Instead of flying through the sentence as one would

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Instead of flying through the sentence, as one would do if it were simply written in a linear way across the page, the reader tends to stop at each line-break and at every stanza break to contemplate how each stanza is different. And there is a difference. The first stanza is abstract, calling upon the reader to agree to the notion that something dependson something. But the word is not "on"; it is "upon." The formality of the word "upon" declares that this is important, that our attention is called to what the poet (and the reader) is about to perceive and understand. Instead of some formal or momentous event, though, the poet asks us to consider, in the second stanza, "a red wheel / barrow," a barnyard device of convenience. The indefinite article, "a," does not exactly make thisred wheelbarrow generic, but like the "upon," the article allows for a hint of transcendence: this is not just thewheelbarrow, any old piece of yard or barnyard machinery; it's awheelbarrow that can stand for something beyond itself. The break that comes between "wheel" and "barrow" causes us to consider the nature of this tool, its barrow-ness and the primitive wheelat its fulcrum. Also, the brevity of the lines calls attention to the weight of a singular word — like "red." The color is a word that we could normally skip over or barely notice, except that the next stanza turns that color into something else. The red has been "glazedwith rain / water." The word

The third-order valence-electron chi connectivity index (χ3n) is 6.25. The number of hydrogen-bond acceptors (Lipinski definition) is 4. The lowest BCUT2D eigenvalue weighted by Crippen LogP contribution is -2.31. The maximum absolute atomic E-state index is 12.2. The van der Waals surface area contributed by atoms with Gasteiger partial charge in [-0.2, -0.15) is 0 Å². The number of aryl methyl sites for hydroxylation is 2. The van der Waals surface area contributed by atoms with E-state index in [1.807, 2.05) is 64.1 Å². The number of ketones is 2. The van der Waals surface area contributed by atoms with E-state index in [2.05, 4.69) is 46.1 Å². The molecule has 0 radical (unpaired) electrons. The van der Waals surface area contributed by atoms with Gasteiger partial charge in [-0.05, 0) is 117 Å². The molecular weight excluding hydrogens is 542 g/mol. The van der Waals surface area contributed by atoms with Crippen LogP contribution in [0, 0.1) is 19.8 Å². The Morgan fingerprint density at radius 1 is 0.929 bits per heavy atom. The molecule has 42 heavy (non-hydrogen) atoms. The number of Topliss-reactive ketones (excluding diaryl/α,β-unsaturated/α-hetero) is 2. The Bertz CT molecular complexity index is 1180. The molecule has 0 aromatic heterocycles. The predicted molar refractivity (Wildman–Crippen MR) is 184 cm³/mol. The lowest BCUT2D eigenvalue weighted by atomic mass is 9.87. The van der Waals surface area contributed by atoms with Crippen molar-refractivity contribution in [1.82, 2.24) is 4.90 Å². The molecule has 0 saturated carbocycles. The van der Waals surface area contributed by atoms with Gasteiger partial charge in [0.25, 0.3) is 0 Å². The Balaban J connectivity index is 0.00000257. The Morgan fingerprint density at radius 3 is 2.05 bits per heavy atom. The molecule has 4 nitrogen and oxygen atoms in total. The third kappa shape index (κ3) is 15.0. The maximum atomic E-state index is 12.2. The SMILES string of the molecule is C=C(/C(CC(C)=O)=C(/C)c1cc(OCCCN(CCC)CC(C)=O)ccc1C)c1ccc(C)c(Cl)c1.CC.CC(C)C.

Liquori 3"glazed" suggests something cold, hard, enamelled. Although the color red is usually regarded asa warm color, it has been made cool, if not cold, here. The effect of the "rain / water" (the word

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